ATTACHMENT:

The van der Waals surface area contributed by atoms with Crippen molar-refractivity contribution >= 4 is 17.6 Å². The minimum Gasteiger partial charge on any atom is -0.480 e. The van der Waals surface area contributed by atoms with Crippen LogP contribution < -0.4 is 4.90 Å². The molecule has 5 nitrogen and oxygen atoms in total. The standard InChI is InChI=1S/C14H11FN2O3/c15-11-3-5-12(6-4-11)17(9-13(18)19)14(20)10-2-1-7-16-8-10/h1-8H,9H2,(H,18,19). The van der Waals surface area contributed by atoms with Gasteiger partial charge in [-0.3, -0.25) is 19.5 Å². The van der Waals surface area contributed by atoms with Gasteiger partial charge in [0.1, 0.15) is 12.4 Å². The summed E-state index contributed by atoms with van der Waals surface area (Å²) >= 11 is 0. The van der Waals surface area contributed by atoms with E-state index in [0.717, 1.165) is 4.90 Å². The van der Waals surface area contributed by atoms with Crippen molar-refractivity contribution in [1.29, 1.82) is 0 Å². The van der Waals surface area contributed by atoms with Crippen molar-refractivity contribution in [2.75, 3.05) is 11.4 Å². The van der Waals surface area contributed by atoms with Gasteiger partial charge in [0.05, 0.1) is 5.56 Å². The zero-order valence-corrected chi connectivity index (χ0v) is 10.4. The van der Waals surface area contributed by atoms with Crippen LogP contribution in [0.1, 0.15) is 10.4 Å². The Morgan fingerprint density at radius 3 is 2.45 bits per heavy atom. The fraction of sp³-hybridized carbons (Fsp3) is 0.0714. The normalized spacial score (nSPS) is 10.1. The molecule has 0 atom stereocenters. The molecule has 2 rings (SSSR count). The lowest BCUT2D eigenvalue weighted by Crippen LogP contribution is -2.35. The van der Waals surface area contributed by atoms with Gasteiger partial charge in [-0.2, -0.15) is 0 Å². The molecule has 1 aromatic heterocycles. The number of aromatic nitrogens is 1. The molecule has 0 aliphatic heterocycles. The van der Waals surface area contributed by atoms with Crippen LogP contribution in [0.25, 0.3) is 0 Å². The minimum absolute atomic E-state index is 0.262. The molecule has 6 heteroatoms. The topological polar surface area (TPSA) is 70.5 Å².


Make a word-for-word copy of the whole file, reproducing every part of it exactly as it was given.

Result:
The van der Waals surface area contributed by atoms with Crippen molar-refractivity contribution >= 4 is 17.6 Å². The minimum Gasteiger partial charge on any atom is -0.480 e. The van der Waals surface area contributed by atoms with Crippen LogP contribution < -0.4 is 4.90 Å². The molecule has 5 nitrogen and oxygen atoms in total. The standard InChI is InChI=1S/C14H11FN2O3/c15-11-3-5-12(6-4-11)17(9-13(18)19)14(20)10-2-1-7-16-8-10/h1-8H,9H2,(H,18,19). The van der Waals surface area contributed by atoms with Gasteiger partial charge in [-0.3, -0.25) is 19.5 Å². The van der Waals surface area contributed by atoms with Gasteiger partial charge in [0.1, 0.15) is 12.4 Å². The summed E-state index contributed by atoms with van der Waals surface area (Å²) >= 11 is 0. The van der Waals surface area contributed by atoms with E-state index in [0.717, 1.165) is 4.90 Å². The van der Waals surface area contributed by atoms with Crippen molar-refractivity contribution in [1.29, 1.82) is 0 Å². The van der Waals surface area contributed by atoms with Crippen molar-refractivity contribution in [2.75, 3.05) is 11.4 Å². The van der Waals surface area contributed by atoms with Gasteiger partial charge in [0.05, 0.1) is 5.56 Å². The zero-order valence-corrected chi connectivity index (χ0v) is 10.4. The van der Waals surface area contributed by atoms with Crippen LogP contribution in [0.1, 0.15) is 10.4 Å². The Morgan fingerprint density at radius 3 is 2.45 bits per heavy atom. The fraction of sp³-hybridized carbons (Fsp3) is 0.0714. The normalized spacial score (nSPS) is 10.1. The molecule has 0 atom stereocenters. The molecule has 2 rings (SSSR count). The lowest BCUT2D eigenvalue weighted by Crippen LogP contribution is -2.35. The van der Waals surface area contributed by atoms with Gasteiger partial charge in [-0.2, -0.15) is 0 Å². The molecule has 1 aromatic heterocycles. The number of aromatic nitrogens is 1. The molecule has 0 aliphatic heterocycles. The van der Waals surface area contributed by atoms with Crippen LogP contribution in [0.25, 0.3) is 0 Å². The minimum absolute atomic E-state index is 0.262. The molecule has 6 heteroatoms. The topological polar surface area (TPSA) is 70.5 Å².